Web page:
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Includes audio/video content: AV lectures. 8.03 Physics III: Vibrations and Waves is the third course in the core physics curriculum at MIT, following 8.01 Physics I: Classical Mechanics and 8.02 Physics II: Electricity and Magnetism. Topics include mechanical vibrations and waves, electromagnetic waves, and optics. These Problem Solving Help Videos provide step-by-step solutions to sample problems. Also included is information about how Physics III is typically taught on the MIT campus. Instructor Insights are shared by Professor Wit Busza who has taught Physics III and its associated recitation sessions many times. Professor Busza's insights focus on his approach to problem solving, strategies for supporting students as they solve problems, and common sources of confusion for students i Includes audio/video content: AV lectures. 8.03 Physics III: Vibrations and Waves is the third course in the core physics curriculum at MIT, following 8.01 Physics I: Classical Mechanics and 8.02 Physics II: Electricity and Magnetism. Topics include mechanical vibrations and waves, electromagnetic waves, and optics. These Problem Solving Help Videos provide step-by-step solutions to sample problems. Also included is information about how Physics III is typically taught on the MIT campus. Instructor Insights are shared by Professor Wit Busza who has taught Physics III and its associated recitation sessions many times. Professor Busza's insights focus on his approach to problem solving, strategies for supporting students as they solve problems, and common sources of confusion for students iSubjects

vibrations | vibrations | waves | waves | mass on a spring | mass on a spring | LC circuit | LC circuit | simple harmonic motion | simple harmonic motion | harmonic oscillators | harmonic oscillators | damping | damping | coupled oscillators | coupled oscillators | traveling waves | traveling waves | standing waves | standing waves | electromagnetic waves | electromagnetic waves | interference | interference | radiating electromagnetic waves | radiating electromagnetic waves | Quality Factor Q | Quality Factor QLicense

Content within individual OCW courses is (c) by the individual authors unless otherwise noted. MIT OpenCourseWare materials are licensed by the Massachusetts Institute of Technology under a Creative Commons License (Attribution-NonCommercial-ShareAlike). For further information see http://ocw.mit.edu/terms/index.htmSite sourced from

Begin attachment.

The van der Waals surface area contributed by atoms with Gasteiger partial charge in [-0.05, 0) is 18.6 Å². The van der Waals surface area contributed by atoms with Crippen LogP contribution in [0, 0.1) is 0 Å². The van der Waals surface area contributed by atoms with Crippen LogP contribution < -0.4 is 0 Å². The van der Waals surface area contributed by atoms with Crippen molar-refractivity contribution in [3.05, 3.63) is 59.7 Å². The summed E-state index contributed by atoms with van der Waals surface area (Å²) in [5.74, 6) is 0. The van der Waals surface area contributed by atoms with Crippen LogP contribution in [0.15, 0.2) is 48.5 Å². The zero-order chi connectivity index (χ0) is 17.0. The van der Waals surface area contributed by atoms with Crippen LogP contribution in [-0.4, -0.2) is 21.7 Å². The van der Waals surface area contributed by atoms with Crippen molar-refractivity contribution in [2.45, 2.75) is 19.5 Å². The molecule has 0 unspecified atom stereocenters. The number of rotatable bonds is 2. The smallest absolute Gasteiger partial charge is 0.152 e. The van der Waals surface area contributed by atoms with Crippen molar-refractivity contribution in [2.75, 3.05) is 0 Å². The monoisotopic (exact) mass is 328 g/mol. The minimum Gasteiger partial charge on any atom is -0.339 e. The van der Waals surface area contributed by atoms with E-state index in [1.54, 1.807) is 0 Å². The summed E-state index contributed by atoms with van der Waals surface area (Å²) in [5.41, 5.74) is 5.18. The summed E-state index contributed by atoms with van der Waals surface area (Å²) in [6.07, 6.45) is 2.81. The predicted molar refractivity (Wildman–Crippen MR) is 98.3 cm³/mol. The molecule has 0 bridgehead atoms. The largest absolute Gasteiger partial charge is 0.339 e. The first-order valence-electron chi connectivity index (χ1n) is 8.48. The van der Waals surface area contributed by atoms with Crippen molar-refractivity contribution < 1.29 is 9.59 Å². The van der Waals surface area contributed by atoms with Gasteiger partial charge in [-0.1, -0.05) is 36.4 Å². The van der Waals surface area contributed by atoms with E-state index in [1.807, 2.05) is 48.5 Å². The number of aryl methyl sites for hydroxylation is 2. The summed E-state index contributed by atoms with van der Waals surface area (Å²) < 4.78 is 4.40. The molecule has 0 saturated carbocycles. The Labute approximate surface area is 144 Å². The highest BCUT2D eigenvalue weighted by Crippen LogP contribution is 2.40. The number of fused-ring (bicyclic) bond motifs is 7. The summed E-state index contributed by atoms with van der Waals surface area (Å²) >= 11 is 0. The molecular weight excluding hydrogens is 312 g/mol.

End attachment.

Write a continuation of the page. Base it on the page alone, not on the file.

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Statistical Mechanics is a probabilistic approach to equilibrium properties of large numbers of degrees of freedom. In this two-semester course, basic principles are examined. Topics include: thermodynamics, probability theory, kinetic theory, classical statistical mechanics, interacting systems, quantum statistical mechanics, and identical particles. Statistical Mechanics is a probabilistic approach to equilibrium properties of large numbers of degrees of freedom. In this two-semester course, basic principles are examined. Topics include: thermodynamics, probability theory, kinetic theory, classical statistical mechanics, interacting systems, quantum statistical mechanics, and identical particles.Subjects

Thermodynamics | Thermodynamics | entropy. mehanics | entropy. mehanics | microcanonical distributions | microcanonical distributions | canonical distributions | canonical distributions | grand canonical distributions; lattice vibrations | grand canonical distributions; lattice vibrations | ideal gas | ideal gas | photon gas. | photon gas. | quantum statistical mechanics; Fermi systems | quantum statistical mechanics; Fermi systems | Bose systems | Bose systems | cluster expansions | cluster expansions | van der Waal's gas | van der Waal's gas | mean-field theory. | mean-field theory.License

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See all metadata8.333 Statistical Mechanics I: Statistical Mechanics of Particles (MIT)

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Statistical Mechanics is a probabilistic approach to equilibrium properties of large numbers of degrees of freedom. In this two-semester course, basic principles are examined. Topics include: thermodynamics, probability theory, kinetic theory, classical statistical mechanics, interacting systems, quantum statistical mechanics, and identical particles.Subjects

Thermodynamics | entropy. mehanics | microcanonical distributions | canonical distributions | grand canonical distributions; lattice vibrations | ideal gas | photon gas. | quantum statistical mechanics; Fermi systems | Bose systems | cluster expansions | van der Waal's gas | mean-field theory.License